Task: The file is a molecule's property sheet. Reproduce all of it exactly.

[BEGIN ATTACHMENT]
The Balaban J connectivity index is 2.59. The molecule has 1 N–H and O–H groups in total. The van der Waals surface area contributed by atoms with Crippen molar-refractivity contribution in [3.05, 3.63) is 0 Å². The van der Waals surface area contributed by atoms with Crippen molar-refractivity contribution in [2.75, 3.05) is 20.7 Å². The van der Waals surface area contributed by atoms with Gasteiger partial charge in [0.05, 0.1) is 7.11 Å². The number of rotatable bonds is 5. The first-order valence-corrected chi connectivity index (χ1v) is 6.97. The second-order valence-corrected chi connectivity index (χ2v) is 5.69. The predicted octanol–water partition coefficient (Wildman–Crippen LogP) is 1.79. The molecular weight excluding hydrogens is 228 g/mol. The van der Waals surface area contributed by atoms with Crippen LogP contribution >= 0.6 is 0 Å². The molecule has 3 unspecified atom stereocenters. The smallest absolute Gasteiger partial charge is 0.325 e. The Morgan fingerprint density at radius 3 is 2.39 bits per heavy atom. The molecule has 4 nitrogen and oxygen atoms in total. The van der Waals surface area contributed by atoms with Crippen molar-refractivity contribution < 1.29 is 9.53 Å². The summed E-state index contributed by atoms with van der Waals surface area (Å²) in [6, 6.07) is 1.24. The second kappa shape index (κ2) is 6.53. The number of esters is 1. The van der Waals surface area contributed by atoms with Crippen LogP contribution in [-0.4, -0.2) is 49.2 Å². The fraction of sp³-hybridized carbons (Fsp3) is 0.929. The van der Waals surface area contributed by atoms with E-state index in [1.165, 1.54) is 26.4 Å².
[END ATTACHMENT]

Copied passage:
The Balaban J connectivity index is 2.59. The molecule has 1 N–H and O–H groups in total. The van der Waals surface area contributed by atoms with Crippen molar-refractivity contribution in [3.05, 3.63) is 0 Å². The van der Waals surface area contributed by atoms with Crippen molar-refractivity contribution in [2.75, 3.05) is 20.7 Å². The van der Waals surface area contributed by atoms with Gasteiger partial charge in [0.05, 0.1) is 7.11 Å². The number of rotatable bonds is 5. The first-order valence-corrected chi connectivity index (χ1v) is 6.97. The second-order valence-corrected chi connectivity index (χ2v) is 5.69. The predicted octanol–water partition coefficient (Wildman–Crippen LogP) is 1.79. The molecular weight excluding hydrogens is 228 g/mol. The van der Waals surface area contributed by atoms with Crippen LogP contribution >= 0.6 is 0 Å². The molecule has 3 unspecified atom stereocenters. The smallest absolute Gasteiger partial charge is 0.325 e. The Morgan fingerprint density at radius 3 is 2.39 bits per heavy atom. The molecule has 4 nitrogen and oxygen atoms in total. The van der Waals surface area contributed by atoms with Crippen molar-refractivity contribution < 1.29 is 9.53 Å². The summed E-state index contributed by atoms with van der Waals surface area (Å²) in [6, 6.07) is 1.24. The second kappa shape index (κ2) is 6.53. The number of esters is 1. The van der Waals surface area contributed by atoms with Crippen LogP contribution in [-0.4, -0.2) is 49.2 Å². The fraction of sp³-hybridized carbons (Fsp3) is 0.929. The van der Waals surface area contributed by atoms with E-state index in [1.165, 1.54) is 26.4 Å².